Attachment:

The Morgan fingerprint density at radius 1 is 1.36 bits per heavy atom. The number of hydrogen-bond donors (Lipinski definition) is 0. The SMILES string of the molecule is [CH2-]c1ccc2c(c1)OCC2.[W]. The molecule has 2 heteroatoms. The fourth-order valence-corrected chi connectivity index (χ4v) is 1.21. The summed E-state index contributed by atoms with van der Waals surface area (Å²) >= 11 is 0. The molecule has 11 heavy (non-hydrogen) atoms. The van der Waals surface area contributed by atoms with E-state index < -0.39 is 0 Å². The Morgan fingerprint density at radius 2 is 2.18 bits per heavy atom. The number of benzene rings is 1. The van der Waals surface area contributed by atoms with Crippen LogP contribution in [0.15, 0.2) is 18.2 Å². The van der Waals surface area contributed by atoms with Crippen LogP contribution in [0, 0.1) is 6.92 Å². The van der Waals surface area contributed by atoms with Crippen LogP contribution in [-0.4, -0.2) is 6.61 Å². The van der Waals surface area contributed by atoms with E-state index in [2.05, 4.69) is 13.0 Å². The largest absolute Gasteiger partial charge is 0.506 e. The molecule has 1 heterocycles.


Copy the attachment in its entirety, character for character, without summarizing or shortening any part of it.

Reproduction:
The Morgan fingerprint density at radius 1 is 1.36 bits per heavy atom. The number of hydrogen-bond donors (Lipinski definition) is 0. The SMILES string of the molecule is [CH2-]c1ccc2c(c1)OCC2.[W]. The molecule has 2 heteroatoms. The fourth-order valence-corrected chi connectivity index (χ4v) is 1.21. The summed E-state index contributed by atoms with van der Waals surface area (Å²) >= 11 is 0. The molecule has 11 heavy (non-hydrogen) atoms. The van der Waals surface area contributed by atoms with E-state index < -0.39 is 0 Å². The Morgan fingerprint density at radius 2 is 2.18 bits per heavy atom. The number of benzene rings is 1. The van der Waals surface area contributed by atoms with Crippen LogP contribution in [0.15, 0.2) is 18.2 Å². The van der Waals surface area contributed by atoms with Crippen LogP contribution in [0, 0.1) is 6.92 Å². The van der Waals surface area contributed by atoms with Crippen LogP contribution in [-0.4, -0.2) is 6.61 Å². The van der Waals surface area contributed by atoms with E-state index in [2.05, 4.69) is 13.0 Å². The largest absolute Gasteiger partial charge is 0.506 e. The molecule has 1 heterocycles.